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Voter List Display Observation

Voter List Display Observation

Final Report: February 1 to 14, 2017

Executive Summary                                                               March 17, 2017

PACE recognizes the Union Election Commission’s (UEC) efforts to ensure that all display centers were open to observers and all materials necessary to make changes in voter list were available.

During its observation of the public display of the voter list, PACE witnessed that a small number of voters visited the centers to check their information and that very few people submitted forms to request changes.

PACE calls on all stakeholders, including the UEC, political parties, local CSOs and the international community to encourage voters check their information during the second/final list display, scheduled for March 17 to 25.


Key Findings

The following findings are based on direct observations by PACE observers in 22 randomly selected wards and villages across the by-election areas during eight days between February 1 and 14, 2017.

Voter Education

PACE observers reported voter education materials at more than four out of each five locations around the display centers, but did not report seeing any voter education trainings or meetings. As observers only monitored within the center and its immediate vicinity, it is possible that voter education training or meeting could have happened in other locations without the observers’ knowledge.

  • There were voter education materials at more than four out of each five locations (82%).
  • PACE observers saw posters in 76% of locations and pamphlets in 25%. In 11% of locations, PACE observed the use of loudspeakers. PACE observers did not see any voter education meetings or trainings during the period of observation.
  • In more than half of the locations (52%), no actor was observed conducting voter education activities. In one third of the places (34%), the local election sub-commissions were conducting voter education activities; in 18% of the places, CSOs were observed conducting voter education.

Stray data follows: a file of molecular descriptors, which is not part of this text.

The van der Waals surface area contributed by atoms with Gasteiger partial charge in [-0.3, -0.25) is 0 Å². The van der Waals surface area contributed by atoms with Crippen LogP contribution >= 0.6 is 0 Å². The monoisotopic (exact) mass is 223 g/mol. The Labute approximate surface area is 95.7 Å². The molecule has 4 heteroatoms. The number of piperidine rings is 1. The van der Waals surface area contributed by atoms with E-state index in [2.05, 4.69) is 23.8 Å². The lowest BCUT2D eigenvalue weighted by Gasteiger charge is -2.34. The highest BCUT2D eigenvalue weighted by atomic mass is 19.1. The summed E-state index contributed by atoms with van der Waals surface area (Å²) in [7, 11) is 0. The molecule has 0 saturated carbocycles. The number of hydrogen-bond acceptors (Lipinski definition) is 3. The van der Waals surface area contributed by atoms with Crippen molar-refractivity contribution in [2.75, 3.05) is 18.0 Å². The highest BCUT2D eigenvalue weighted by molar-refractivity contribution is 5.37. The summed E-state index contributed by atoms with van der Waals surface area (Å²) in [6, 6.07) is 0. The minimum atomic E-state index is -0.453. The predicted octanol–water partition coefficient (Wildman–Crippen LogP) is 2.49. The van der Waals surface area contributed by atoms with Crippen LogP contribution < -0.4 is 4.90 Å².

Display Center Management and Materials

To understand the administrative procedures of the centers, PACE observed their layout, the presence of materials, opening hours, and the behavior of display officials to ensure that changes requested by voters would be processed according to UEC’s guidelines.

  • Most centers (95%) started the voter list display on February 1 as scheduled and opened the updating process to the public all the time during the observation period.
  • PACE was allowed to observe in all centers.
  • Most centers (94%) had all necessary forms and displayed the voters list.
  • In 81% of the centers, lists were displayed so that all voters, including elderly and disabled, could easily see the list.
  • At 94% of the centers, display officials were present. Of the officials present, 93% provided assistance to people who required it.

Presence of Political Parties and CSOs

During the first week of the display, PACE found that at most centers there were no political party representatives or other CSO volunteers present.

  • At approximately 86% of the centers, PACE did not see any political party representatives. NLD was present at 9% of the centers and USDP at 7%.